Steamboat travel on the Missouri River

Vast herds [of buffalo], extending away to the horizon line of the north-ward bluffs, were moving slowly toward the river, grazing as they came.  On arriving at the river’s brink they hesitated and then, snorting and bellowing, plunged into the swift-running current and swam to the opposite shore.  When the [steamer] Stockdale reached a point nearly opposite the Elk Horn grove, excitement rose to a high pitch on board, for the buffalo became so thick in the river that the boat could not move, and the engines had to be stopped.  In front the channel was blocked by their huge, shaggy bodies, and in their struggles they beat against the sides and stern, blowing and pawing.  Many became entangled with the wheel, which for a time could not be revolved without breaking the buckets.  As they swept toward the precipitous bank of the north shore and plunged over into the stream, clouds of dust arose from the crumbling earth while the air trembled with their bellowings and the roar of their myriad hoofs . . . it seemed almost as if they would overwhelm the boat.  No one on board cared to shoot among them, for the sight of them was too awe-inspiring . . . Several hours elapsed before the Stockdale was able to break through the migrating herds and resume her journey, and they were still crossing when at last she passed beyond view.

Hanson, Joseph Mills. “Blockaded by Buffalo.” The Conquest of the Missouri: The Story of the Life and Exploits of Captain Grant Marsh. Mechanicsburg: Stackpole, 2003. 97-98. Print.


I believe that three of my great grandparents and two of my great great grandparents experienced at least one trip on a Missouri River steamer – probably sometime between the years 1867and 1879. And so I found myself feeling quite curious about what that trip might have been like.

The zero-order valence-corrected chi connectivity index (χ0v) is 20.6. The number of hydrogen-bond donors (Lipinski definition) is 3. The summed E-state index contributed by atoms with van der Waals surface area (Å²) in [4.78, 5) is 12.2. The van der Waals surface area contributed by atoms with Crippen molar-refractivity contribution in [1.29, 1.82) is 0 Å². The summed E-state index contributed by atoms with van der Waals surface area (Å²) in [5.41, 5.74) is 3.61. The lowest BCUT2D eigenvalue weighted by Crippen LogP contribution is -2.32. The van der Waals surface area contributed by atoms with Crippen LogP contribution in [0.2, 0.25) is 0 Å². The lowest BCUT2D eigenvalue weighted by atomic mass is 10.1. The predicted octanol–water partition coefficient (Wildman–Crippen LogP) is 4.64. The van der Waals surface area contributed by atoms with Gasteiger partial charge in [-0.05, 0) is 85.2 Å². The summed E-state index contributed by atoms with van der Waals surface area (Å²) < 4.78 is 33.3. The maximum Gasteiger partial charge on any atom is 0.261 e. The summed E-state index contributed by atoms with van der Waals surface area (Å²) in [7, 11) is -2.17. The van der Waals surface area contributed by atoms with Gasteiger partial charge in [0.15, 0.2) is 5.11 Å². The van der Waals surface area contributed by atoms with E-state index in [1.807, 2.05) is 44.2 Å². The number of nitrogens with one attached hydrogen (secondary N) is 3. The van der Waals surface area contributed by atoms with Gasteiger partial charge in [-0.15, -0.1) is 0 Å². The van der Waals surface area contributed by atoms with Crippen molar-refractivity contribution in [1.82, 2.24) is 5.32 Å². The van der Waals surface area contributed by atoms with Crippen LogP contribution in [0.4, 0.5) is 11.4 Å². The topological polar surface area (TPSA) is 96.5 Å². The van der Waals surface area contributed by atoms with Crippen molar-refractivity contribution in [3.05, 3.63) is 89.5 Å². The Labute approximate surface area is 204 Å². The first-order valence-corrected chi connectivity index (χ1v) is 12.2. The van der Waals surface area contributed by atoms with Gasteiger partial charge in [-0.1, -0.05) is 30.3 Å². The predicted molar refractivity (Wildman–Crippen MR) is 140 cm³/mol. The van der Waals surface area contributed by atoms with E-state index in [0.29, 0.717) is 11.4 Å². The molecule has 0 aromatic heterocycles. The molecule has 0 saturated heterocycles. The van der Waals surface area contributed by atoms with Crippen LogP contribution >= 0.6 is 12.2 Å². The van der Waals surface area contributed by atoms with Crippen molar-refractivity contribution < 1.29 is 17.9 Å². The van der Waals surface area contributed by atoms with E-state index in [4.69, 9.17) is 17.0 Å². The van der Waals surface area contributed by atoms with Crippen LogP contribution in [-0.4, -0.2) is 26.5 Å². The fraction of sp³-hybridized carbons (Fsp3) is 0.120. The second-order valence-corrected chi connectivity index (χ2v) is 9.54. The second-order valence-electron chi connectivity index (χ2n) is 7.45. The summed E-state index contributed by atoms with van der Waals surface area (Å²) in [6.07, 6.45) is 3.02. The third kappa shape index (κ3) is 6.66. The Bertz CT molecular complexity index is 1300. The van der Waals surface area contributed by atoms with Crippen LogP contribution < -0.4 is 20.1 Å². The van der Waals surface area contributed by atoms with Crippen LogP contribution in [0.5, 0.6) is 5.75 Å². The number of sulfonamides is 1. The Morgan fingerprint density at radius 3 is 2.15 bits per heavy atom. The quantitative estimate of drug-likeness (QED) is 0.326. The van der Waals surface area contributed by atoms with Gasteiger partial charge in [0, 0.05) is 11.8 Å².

My great grandmother, Mary G. Rumping Schenk Schaffer Riordan, wrote several passages in her journal which reference her 3-month long trip in 1879 – which you can read here on my blog dedicated to Mary’s journals, etc. –  but since she was only a one-year-old child at the time, I assume her writings were based on memories shared by her mother, Eva Specht Rumping.  And anyway, her journal passages just left me wanting more!

While searching the Internet recently,  I came across this book, The Conquest of the Missouri: The Story of the Life and Exploits of Captain Grant Marsh.  The book, originally published in 1909, was written by Joseph Mills Hanson based largely upon information provided him by Captain Marsh himself. (Captain Marsh is primarily known as the pilot of the steamer Far West, which carried the wounded soldiers from the Little Bighorn disaster to North Dakota.)  However, the book contains much fascinating information relevant to steamboat travel from St. Louis to Ft. Benton, during the time period my ancestors would have made their arduous trips to the Montana territory via the Missouri River.

It’s quite long, at just over 400 pages – but I would definitely recommend the read if this topic is something you’re curious about.

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